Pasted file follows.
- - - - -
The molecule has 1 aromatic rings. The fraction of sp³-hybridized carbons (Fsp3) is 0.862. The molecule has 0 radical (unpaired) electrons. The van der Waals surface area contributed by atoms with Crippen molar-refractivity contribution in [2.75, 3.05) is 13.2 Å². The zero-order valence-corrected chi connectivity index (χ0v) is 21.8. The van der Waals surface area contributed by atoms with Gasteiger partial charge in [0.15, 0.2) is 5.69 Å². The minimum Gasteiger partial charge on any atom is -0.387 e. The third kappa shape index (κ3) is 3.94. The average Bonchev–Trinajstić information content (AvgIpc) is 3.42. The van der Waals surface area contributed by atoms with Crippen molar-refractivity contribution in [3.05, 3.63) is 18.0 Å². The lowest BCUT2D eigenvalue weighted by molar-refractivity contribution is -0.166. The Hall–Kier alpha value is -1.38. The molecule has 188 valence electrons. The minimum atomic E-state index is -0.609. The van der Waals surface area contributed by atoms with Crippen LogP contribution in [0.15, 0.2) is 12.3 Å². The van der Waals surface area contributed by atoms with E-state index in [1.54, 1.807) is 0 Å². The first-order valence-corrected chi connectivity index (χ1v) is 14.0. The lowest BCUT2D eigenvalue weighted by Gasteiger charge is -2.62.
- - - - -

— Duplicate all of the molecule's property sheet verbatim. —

The molecule has 1 aromatic rings. The fraction of sp³-hybridized carbons (Fsp3) is 0.862. The molecule has 0 radical (unpaired) electrons. The van der Waals surface area contributed by atoms with Crippen molar-refractivity contribution in [2.75, 3.05) is 13.2 Å². The zero-order valence-corrected chi connectivity index (χ0v) is 21.8. The van der Waals surface area contributed by atoms with Gasteiger partial charge in [0.15, 0.2) is 5.69 Å². The minimum Gasteiger partial charge on any atom is -0.387 e. The third kappa shape index (κ3) is 3.94. The average Bonchev–Trinajstić information content (AvgIpc) is 3.42. The van der Waals surface area contributed by atoms with Crippen molar-refractivity contribution in [3.05, 3.63) is 18.0 Å². The lowest BCUT2D eigenvalue weighted by molar-refractivity contribution is -0.166. The Hall–Kier alpha value is -1.38. The molecule has 188 valence electrons. The minimum atomic E-state index is -0.609. The van der Waals surface area contributed by atoms with Crippen LogP contribution in [0.15, 0.2) is 12.3 Å². The van der Waals surface area contributed by atoms with E-state index in [1.54, 1.807) is 0 Å². The first-order valence-corrected chi connectivity index (χ1v) is 14.0. The lowest BCUT2D eigenvalue weighted by Gasteiger charge is -2.62.